Marathoning self-help books

I meet Kim for lunch. Like, I literally just meet her for the first time as we meet up for lunch. She’s a badass in the field of behavioral health and has accomplished just as much outside of work on the issue of homelessness in Sacramento. We’re told we’d get along, so we blind text each other to coordinate lunch. I’m thinking, she’s really brave or really lonely. (Hoping brave>lonely)

It’s late Summer in Sacramento, which means it’s the blink-of-an-eye when eating outdoors simultaneously looks appealing and is not, actually, the 9th circle of Hell. “I love self-help books too,” Kim picks up where I left off. “Which one have you read recently?”

“There are four…”




They’re the perfect hobby for me because I’m very drawn to words and how they dance. That, and ya girl gets inside her head all of the time. There’s an inward vacuum and outward zoom to reading the right words that must be how Bran feels when he’s Ravening™. In any case, I appreciate that my hobby doesn’t cost a dime nor need to be shown off on Instagram, and yet I feel connected to those who share it — the likes of Elon Musk, Bill Gates, and my 12-year-old niece — all three of whom I fiercely admire.

I also love reading because it’s enjoyed alone *whips chin over shoulder and hisses*, but that’s also why I feel particularly vulnerable when I talk about my books.


“There are four…” I widen my eyes to catch any and all visual signals of her wanting out. She immediately grants approval, because she’s a normal, decent person and I’m extremely self-absorbed(!). Eyes softer, smiling earnestly now, I open up.


Here’s my review of the books. Hope you read some! And talk to me about them! (Lonely>brave)

1) Ben Sasse’s The Vanishing American Adult: 4 out of 5 noodles

In this book, U.S. Senator Ben Sasse discusses some traditional, yet surprisingly out-of-the-box practices for parents to employ so their children are just hopefully slightly less stuckupentitledmillenialunaccountablelazyasses. As a read, it can drone in his own recounts, so I recommend this as an audiobook that you listen to along a commute or similar. But definitely consume it. If you’re looking for ideas on living an enriched adult life, or are fascinated by/terrified of millenialism, this is very worthy.

Minus one noodle because Sen. Sasse is a Republican. Plus one noodle because he’s not inane!

2) Stephen Covey’s 7 Habits of Highly Effective People: 5 out of 5 noodles

This cult-classic has become my favorite self-help book, ever (I’m looking at you, How to Win Friends & Influence People). This self-help book makes other self-help books look like they need self-help books.

7 Habits is unique because it doesn’t prescribe behavioral changes (‘have an assertive stance,’ ‘listen more,’ ‘stay at the office longer than everyone else’), but rather discusses with you how to define your victories. Private victories, public victories, and the final habit of “sharpening your saw,” or continued growth. I let this book apply to all aspects of my life and it genuinely makes my work/relationships way more vivid, efficient, and meaningful.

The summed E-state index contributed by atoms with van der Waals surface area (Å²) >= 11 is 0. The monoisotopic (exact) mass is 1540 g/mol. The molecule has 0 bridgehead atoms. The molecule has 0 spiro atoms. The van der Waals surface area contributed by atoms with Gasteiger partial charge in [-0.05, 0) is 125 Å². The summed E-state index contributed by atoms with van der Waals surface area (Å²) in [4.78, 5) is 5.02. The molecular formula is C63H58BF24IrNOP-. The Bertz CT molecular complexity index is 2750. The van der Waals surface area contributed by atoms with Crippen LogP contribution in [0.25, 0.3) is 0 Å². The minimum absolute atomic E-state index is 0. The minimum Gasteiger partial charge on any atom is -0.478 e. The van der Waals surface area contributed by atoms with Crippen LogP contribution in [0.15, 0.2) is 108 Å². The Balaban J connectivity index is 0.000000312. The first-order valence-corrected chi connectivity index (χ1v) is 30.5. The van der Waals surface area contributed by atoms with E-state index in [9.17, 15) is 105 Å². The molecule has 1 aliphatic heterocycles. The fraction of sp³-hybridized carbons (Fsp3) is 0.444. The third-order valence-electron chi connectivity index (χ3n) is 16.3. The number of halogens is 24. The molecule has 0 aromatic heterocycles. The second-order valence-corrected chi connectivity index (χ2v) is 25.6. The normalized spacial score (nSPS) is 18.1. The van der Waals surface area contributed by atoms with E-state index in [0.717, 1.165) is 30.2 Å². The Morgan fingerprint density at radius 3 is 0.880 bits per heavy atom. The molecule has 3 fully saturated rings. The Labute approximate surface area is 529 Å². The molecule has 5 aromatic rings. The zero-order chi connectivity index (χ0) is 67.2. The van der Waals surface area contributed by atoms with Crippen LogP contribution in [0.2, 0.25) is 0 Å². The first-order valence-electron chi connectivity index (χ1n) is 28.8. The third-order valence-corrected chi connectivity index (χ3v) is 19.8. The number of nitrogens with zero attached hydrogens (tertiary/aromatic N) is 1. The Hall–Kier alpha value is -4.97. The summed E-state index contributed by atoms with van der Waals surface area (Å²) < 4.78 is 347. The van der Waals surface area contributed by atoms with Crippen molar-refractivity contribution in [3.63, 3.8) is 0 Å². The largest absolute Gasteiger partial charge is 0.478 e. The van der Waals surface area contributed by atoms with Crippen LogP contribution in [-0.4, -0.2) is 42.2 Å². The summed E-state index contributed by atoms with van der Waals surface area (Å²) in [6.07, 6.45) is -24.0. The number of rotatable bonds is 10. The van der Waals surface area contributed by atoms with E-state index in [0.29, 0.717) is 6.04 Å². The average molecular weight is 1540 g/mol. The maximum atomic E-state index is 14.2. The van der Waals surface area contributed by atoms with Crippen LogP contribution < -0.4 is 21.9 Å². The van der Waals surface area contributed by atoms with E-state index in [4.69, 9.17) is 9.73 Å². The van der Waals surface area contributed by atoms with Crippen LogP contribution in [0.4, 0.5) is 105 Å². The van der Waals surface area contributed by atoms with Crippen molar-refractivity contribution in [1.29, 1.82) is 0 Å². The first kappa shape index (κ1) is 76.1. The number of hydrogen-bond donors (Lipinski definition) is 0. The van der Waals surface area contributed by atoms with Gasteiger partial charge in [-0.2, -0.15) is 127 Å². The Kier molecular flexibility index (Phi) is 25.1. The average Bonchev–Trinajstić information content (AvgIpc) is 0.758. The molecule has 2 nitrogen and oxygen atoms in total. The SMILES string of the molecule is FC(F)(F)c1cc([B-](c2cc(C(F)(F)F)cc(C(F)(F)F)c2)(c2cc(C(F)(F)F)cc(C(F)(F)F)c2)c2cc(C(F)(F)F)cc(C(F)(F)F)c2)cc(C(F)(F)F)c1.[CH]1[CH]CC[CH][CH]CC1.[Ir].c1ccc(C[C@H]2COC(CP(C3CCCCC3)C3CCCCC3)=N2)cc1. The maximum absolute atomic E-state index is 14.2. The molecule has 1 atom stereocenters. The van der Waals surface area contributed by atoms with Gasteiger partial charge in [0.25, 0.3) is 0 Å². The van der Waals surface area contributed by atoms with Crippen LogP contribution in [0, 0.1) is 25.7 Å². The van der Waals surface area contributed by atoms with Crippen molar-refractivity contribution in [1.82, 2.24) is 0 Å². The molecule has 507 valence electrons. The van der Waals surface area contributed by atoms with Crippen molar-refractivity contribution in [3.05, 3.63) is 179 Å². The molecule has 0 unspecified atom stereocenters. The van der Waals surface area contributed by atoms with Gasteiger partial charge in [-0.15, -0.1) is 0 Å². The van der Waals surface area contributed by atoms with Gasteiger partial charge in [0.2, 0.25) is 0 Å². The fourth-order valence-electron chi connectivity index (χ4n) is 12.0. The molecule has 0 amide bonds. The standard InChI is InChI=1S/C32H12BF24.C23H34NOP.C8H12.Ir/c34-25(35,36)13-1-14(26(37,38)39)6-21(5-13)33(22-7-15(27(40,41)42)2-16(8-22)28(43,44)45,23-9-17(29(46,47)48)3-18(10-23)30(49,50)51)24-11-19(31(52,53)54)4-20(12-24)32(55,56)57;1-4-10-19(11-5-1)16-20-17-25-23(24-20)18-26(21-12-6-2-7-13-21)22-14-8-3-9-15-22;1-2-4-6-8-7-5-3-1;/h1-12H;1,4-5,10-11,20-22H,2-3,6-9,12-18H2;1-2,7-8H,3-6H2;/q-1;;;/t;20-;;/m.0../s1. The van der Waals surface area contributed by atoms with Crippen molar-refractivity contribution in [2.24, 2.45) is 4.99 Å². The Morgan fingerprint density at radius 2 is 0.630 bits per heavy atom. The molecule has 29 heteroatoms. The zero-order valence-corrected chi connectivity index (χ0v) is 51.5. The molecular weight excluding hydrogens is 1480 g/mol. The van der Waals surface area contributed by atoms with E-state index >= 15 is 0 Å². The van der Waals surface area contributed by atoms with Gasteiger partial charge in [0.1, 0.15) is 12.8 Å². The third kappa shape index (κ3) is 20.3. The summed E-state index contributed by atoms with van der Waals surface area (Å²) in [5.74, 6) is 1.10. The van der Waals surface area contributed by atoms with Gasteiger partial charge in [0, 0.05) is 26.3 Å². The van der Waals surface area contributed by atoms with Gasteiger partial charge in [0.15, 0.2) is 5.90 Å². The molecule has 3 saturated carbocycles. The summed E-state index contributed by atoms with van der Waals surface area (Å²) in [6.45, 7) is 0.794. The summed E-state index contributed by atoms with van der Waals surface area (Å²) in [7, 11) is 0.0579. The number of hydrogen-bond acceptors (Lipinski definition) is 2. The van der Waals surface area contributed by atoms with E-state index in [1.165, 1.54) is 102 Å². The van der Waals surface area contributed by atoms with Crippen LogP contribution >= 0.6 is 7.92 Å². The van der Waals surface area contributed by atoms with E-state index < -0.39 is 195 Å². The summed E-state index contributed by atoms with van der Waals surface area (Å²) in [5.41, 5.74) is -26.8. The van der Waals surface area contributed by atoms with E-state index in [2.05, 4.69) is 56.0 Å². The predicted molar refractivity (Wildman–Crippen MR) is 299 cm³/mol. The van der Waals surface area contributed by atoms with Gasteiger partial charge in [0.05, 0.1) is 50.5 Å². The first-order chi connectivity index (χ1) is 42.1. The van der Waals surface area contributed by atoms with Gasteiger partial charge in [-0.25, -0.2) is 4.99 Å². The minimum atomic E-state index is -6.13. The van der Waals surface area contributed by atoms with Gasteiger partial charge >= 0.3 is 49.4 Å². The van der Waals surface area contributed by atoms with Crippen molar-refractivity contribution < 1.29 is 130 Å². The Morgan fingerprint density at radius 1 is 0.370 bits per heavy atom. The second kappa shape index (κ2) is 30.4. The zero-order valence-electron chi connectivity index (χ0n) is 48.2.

3) Michael Singer’s The Untethered Soul: 1 out of 5 noodles

A disappointing book considering the title is what would be graffitied down my metaphorical alley.

This book is just spent reiterating that you are not your actions nor your circumstance, but rather the intention behind your actions and the attitude about your circumstance. It’s repetitive and only stops for flowery metaphors that just tell the same story in a different way. It’s about assessing life in your mind, and not by the external noise. If you enjoyed this paragraph, this book is for you.

4) Gary Chapman’s The Five Love Languages: Singles Edition: 2-3 out of 5 noodles

This book does the very important job of identifying the different ways people give and wish to receive love. I feel like I’ve learned these types and catered behaviors the hard way already, but to those who feel stuck or keep running into misidentified intentions in any relationship, this book is total cheat codes. Also, everyone should take the the quiz whether or not they read the book.

These are what (my) results look like:
12 Quality Time
7 Words of Affirmation
7 Physical Touch
4 Acts of Service
0 Receiving Gifts

Of course I’ve forced all of my friends to take this quiz, and it surprised me to find that most of my close ones value acts of service way more than I do. I realized that I love giving acts of service, but am not really into receiving them. I tend to like to carry my own load (strong, independent woman disorder); I just want my loved ones to spend quality time with me, and let me into their thoughts. The book/quiz handle personality types quite well in that regard.


So in an effort to dedicate more time on self-improvement than vanity, I unsubscribed from ipsy and Play! (monthly makeup boxes) and subscribed instead to Audible (an audiobook app). I’m basically uglier but wiser — it’s great. I have the first three books I reviewed on Audible, so if you’d like a free audiobook copy, email me at! It won’t make you uglier, I promise.

  • The Vanishing American Adult by Ben Sasse
  • The 7 Habits of Highly Effective People by Stephen R. Covey
  • The Untethered Soul by Michael A. Singer (Hey, go for it. The rest of the internet thinks this book is amazing.)

Ever reading,
Ever writing,


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